Join Paul Taggart for an in-depth discussion in this video Reviewing the images from the shoot, part of Shooting a Photo Essay in 60 Minutes.
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…I had a successful day of photographing, at American Pie, with the owner, Tony.…I made a pretty fun story about pie making, and…the guy, who's a great character.…What I've done is I've edited through about 1700 images that I've taken.…I've whittled that down to 35 pictures.…The most important thing in editing and picking those 35 images,…was picking images to propel a narrative, that tell a story.…I mean, that's what I'm here to do, is tell the story of American Pie.…And with that, I wanted that opening image to say, this is where we're at.…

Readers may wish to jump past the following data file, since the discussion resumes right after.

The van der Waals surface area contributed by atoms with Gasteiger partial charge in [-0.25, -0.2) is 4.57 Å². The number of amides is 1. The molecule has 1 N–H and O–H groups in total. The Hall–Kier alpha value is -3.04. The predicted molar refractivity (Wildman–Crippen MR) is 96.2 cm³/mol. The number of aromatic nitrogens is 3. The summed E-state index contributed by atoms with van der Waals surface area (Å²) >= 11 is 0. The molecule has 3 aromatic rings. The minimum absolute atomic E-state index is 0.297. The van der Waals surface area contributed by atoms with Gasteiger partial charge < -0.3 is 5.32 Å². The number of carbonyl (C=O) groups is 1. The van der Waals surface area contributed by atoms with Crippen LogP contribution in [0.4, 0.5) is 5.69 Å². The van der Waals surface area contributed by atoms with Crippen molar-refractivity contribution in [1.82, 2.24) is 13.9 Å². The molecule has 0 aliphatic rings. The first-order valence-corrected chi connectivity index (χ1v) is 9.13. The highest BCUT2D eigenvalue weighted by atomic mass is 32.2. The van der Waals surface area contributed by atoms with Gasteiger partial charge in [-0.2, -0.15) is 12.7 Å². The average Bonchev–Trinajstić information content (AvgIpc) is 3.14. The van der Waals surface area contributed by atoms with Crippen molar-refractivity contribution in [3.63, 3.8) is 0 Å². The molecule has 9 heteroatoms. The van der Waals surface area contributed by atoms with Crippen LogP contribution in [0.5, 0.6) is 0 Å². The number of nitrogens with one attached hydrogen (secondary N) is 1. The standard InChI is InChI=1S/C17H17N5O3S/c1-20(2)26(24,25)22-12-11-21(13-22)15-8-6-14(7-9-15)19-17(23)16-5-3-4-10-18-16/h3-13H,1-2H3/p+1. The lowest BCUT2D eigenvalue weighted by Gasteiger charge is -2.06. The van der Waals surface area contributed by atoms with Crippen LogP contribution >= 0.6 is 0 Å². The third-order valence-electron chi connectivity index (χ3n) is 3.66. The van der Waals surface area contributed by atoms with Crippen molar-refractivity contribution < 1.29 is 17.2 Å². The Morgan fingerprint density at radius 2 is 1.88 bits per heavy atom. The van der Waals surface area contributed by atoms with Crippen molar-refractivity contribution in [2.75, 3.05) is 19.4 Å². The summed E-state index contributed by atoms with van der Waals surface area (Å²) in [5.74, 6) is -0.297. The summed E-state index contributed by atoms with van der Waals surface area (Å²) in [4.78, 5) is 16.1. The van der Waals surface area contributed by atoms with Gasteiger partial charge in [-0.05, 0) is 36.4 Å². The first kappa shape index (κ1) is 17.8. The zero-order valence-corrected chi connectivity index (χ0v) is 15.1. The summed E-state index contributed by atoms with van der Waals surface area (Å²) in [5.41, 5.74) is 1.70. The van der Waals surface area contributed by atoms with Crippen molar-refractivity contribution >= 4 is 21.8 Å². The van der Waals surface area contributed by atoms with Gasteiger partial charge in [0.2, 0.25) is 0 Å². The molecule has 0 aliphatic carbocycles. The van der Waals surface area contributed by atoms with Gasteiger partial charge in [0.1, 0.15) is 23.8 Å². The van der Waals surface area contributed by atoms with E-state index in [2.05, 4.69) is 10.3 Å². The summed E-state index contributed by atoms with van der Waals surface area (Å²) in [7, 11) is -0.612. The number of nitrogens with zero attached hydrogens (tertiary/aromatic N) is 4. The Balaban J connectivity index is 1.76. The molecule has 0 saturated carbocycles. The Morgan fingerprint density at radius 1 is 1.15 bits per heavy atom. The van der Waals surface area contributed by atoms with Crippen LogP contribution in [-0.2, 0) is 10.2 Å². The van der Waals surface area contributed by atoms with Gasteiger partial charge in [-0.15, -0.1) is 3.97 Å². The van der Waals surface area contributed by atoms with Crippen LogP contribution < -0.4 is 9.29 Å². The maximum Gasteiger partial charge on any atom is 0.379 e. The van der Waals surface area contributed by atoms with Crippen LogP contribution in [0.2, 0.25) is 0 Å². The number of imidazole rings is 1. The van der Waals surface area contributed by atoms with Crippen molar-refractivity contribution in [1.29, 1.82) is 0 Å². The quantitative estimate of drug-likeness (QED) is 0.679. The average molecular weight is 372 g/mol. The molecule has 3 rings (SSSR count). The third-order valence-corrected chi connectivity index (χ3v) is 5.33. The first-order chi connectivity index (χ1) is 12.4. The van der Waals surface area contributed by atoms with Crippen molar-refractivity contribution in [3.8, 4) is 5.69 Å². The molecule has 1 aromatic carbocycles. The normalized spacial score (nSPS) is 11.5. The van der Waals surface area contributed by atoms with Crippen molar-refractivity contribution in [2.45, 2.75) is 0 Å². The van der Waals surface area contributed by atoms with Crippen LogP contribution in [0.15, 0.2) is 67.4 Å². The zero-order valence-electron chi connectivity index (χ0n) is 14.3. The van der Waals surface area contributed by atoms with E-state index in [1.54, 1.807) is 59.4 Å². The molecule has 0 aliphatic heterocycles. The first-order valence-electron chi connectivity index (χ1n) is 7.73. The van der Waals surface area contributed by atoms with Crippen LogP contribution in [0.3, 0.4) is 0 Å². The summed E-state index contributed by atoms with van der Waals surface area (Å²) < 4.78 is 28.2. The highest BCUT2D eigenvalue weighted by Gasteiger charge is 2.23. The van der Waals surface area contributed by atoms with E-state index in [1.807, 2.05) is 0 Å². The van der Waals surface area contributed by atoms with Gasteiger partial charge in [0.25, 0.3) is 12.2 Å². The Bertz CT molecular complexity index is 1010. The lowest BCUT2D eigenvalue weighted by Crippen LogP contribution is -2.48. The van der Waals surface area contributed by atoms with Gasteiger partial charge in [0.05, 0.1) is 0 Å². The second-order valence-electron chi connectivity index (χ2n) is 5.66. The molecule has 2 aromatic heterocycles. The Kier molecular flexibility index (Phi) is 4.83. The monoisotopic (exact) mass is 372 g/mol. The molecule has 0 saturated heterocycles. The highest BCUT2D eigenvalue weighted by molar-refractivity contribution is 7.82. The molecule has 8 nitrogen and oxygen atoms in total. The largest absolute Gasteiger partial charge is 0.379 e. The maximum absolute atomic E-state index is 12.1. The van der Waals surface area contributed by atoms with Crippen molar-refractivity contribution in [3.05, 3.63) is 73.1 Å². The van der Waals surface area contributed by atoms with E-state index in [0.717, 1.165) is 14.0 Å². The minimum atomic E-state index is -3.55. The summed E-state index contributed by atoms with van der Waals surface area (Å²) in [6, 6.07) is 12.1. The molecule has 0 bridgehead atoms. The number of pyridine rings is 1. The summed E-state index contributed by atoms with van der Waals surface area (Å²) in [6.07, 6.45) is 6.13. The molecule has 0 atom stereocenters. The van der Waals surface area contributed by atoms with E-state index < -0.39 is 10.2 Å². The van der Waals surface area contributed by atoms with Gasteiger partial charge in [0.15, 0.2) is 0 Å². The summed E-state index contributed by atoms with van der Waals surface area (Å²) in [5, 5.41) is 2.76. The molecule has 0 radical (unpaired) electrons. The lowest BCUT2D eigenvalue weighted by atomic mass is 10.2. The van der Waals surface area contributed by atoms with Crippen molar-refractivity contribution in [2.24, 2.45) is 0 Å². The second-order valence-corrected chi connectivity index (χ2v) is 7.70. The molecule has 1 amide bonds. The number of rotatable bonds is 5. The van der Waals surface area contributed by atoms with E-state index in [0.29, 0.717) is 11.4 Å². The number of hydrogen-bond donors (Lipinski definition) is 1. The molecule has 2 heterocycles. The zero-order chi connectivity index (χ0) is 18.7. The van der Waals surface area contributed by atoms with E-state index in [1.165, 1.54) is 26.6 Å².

It was a location still, essentially.…And that first image in my essay is an exterior image of American Pie.…When editing a sequence of images,…my final edit isn't necessarily chronological to the way that I shot it.…When I'm actually on location shooting, I'm picturing in my head, how I…think this essay is going to look, and what kind of sequence it's going to be in.…If I don't necessarily shoot it in that order.…The first image in my essay is in fact,…actually, the last image that I took of the day.…
In this course, photojournalist Paul Taggart rises to the challenge and shoots a photo essay in only an hour. Shooting under time pressure is a common challenge for a photojournalist, and Paul describes the kinds of planning and shooting that gets results. Learn what kinds of shots you'll need for any type of photo essay, and learn how to engage and interact with subjects who you just met and might never see again.